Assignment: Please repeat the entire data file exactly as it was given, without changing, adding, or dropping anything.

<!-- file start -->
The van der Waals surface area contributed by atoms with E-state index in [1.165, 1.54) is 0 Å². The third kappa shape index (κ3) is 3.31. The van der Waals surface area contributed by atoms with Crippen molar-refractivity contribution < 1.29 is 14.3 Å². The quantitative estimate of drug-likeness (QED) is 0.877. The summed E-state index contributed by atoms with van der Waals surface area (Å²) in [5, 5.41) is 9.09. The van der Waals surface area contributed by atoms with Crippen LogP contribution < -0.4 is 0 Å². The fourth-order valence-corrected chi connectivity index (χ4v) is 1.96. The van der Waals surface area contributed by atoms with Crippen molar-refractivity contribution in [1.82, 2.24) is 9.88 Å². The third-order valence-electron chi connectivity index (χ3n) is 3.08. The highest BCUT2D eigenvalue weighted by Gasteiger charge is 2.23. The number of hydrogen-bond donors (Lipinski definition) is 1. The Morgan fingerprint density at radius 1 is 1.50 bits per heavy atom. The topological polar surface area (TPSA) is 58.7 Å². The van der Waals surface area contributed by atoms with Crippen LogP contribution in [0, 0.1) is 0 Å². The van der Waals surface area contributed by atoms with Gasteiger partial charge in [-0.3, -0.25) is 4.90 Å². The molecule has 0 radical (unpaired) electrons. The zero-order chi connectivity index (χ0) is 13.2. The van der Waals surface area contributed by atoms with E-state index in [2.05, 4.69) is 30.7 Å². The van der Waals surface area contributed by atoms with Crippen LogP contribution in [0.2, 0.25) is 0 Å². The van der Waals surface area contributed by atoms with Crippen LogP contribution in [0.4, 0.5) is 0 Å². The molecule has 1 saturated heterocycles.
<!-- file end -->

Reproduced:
The van der Waals surface area contributed by atoms with E-state index in [1.165, 1.54) is 0 Å². The third kappa shape index (κ3) is 3.31. The van der Waals surface area contributed by atoms with Crippen molar-refractivity contribution < 1.29 is 14.3 Å². The quantitative estimate of drug-likeness (QED) is 0.877. The summed E-state index contributed by atoms with van der Waals surface area (Å²) in [5, 5.41) is 9.09. The van der Waals surface area contributed by atoms with Crippen LogP contribution < -0.4 is 0 Å². The fourth-order valence-corrected chi connectivity index (χ4v) is 1.96. The van der Waals surface area contributed by atoms with Crippen molar-refractivity contribution in [1.82, 2.24) is 9.88 Å². The third-order valence-electron chi connectivity index (χ3n) is 3.08. The highest BCUT2D eigenvalue weighted by Gasteiger charge is 2.23. The number of hydrogen-bond donors (Lipinski definition) is 1. The Morgan fingerprint density at radius 1 is 1.50 bits per heavy atom. The topological polar surface area (TPSA) is 58.7 Å². The van der Waals surface area contributed by atoms with Crippen LogP contribution in [0, 0.1) is 0 Å². The van der Waals surface area contributed by atoms with Gasteiger partial charge in [-0.3, -0.25) is 4.90 Å². The molecule has 0 radical (unpaired) electrons. The zero-order chi connectivity index (χ0) is 13.2. The van der Waals surface area contributed by atoms with E-state index in [2.05, 4.69) is 30.7 Å². The van der Waals surface area contributed by atoms with Crippen LogP contribution in [0.2, 0.25) is 0 Å². The van der Waals surface area contributed by atoms with Crippen LogP contribution in [0.4, 0.5) is 0 Å². The molecule has 1 saturated heterocycles.